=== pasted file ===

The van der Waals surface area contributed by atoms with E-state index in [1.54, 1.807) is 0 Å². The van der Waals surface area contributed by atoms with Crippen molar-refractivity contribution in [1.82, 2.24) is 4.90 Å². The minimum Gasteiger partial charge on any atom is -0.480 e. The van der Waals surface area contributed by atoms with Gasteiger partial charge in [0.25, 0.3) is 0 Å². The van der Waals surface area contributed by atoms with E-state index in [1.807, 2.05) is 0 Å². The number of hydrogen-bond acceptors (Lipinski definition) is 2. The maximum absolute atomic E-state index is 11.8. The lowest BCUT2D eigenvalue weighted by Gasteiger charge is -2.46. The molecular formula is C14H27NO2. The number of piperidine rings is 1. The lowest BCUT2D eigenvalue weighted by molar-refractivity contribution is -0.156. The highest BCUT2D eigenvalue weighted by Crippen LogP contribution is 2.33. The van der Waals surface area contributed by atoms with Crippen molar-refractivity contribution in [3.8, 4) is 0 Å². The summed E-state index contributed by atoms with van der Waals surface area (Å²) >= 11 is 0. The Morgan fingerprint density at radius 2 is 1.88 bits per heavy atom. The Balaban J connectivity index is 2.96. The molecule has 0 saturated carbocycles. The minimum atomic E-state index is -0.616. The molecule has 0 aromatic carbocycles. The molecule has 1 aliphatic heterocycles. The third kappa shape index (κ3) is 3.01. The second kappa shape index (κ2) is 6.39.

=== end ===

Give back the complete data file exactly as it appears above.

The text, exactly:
The van der Waals surface area contributed by atoms with E-state index in [1.54, 1.807) is 0 Å². The van der Waals surface area contributed by atoms with Crippen molar-refractivity contribution in [1.82, 2.24) is 4.90 Å². The minimum Gasteiger partial charge on any atom is -0.480 e. The van der Waals surface area contributed by atoms with Gasteiger partial charge in [0.25, 0.3) is 0 Å². The van der Waals surface area contributed by atoms with E-state index in [1.807, 2.05) is 0 Å². The number of hydrogen-bond acceptors (Lipinski definition) is 2. The maximum absolute atomic E-state index is 11.8. The lowest BCUT2D eigenvalue weighted by Gasteiger charge is -2.46. The molecular formula is C14H27NO2. The number of piperidine rings is 1. The lowest BCUT2D eigenvalue weighted by molar-refractivity contribution is -0.156. The highest BCUT2D eigenvalue weighted by Crippen LogP contribution is 2.33. The van der Waals surface area contributed by atoms with Crippen molar-refractivity contribution in [3.8, 4) is 0 Å². The summed E-state index contributed by atoms with van der Waals surface area (Å²) >= 11 is 0. The Morgan fingerprint density at radius 2 is 1.88 bits per heavy atom. The Balaban J connectivity index is 2.96. The molecule has 0 saturated carbocycles. The minimum atomic E-state index is -0.616. The molecule has 0 aromatic carbocycles. The molecule has 1 aliphatic heterocycles. The third kappa shape index (κ3) is 3.01. The second kappa shape index (κ2) is 6.39.